- have a strong economic position with significant impact on the EU market that are active in EU countries;
- have a strong intermediation position, linking large user bases with large numbers of businesses; and
- have or are about to have an entrenched and durable position in the market.
The passage of the Act would mean that these gatekeepers would have to allow their business users to access the data generate through use of the gatekeeper’s platform, provide companies advertising on the platform with the tools to carry out independent verification of advertisements hosted by the gatekeeper, and allow business users to promote themselves and conclude contracts outside of the platform. The gatekeepers would no longer be allowed to treat services and products that they offer more favourably than third-party services on the gatekeeper’s platform, prevent consumers from linking to businesses outside their platform, or prevent users from uninstalling preinstalled software or apps.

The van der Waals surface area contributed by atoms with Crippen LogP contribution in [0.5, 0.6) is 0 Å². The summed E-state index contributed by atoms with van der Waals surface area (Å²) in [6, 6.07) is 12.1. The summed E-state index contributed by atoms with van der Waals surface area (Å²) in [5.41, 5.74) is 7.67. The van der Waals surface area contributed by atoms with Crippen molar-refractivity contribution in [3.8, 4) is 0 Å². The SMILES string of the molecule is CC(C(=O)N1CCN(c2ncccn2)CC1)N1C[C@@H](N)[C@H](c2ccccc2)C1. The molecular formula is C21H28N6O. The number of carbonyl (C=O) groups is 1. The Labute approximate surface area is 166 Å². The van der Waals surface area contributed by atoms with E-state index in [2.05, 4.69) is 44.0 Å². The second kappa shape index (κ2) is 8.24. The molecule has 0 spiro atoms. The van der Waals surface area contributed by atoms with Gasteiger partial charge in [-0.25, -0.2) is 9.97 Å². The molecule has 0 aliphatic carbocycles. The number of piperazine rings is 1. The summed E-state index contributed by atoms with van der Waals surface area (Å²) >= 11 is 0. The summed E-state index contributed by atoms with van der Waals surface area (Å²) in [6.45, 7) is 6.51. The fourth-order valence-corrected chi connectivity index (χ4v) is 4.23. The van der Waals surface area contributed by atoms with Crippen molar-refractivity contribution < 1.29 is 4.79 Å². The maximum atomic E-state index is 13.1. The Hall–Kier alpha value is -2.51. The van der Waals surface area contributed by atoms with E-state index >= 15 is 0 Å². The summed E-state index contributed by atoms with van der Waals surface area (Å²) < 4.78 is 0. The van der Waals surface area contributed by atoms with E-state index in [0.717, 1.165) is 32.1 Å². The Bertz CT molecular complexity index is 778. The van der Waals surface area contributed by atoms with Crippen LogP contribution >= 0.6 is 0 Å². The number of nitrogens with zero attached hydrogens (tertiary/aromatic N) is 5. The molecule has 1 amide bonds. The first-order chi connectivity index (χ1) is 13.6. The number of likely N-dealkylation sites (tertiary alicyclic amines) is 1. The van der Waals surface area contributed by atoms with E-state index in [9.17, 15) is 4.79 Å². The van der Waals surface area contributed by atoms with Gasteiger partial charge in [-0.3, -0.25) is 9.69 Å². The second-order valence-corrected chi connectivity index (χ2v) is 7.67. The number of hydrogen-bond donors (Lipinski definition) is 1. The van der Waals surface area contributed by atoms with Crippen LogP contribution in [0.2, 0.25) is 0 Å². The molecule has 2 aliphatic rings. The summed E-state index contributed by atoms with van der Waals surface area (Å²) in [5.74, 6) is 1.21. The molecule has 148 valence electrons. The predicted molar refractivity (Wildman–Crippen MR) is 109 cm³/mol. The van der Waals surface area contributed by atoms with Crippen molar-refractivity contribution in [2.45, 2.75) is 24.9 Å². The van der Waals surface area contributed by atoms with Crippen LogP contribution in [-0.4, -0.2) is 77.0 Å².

The Act will imbue the Commission with the power to qualify companies as gatekeepers, update the obligations for gatekeepers “when necessary” and design solutions to systematic infringements of the Act’s rules. Non-compliance with the rules laid down in the Act could result in fines of up to 10 per cent of the gatekeeping company’s total worldwide annual turnover or periodic penalty payments of up to 5 per cent of the company’s average daily turnover. A major addition to the Act during negotiations was agreed, allowing the Parliament to restrict gatekeepers from making ‘killer acquisitions’ that further concentrate the market.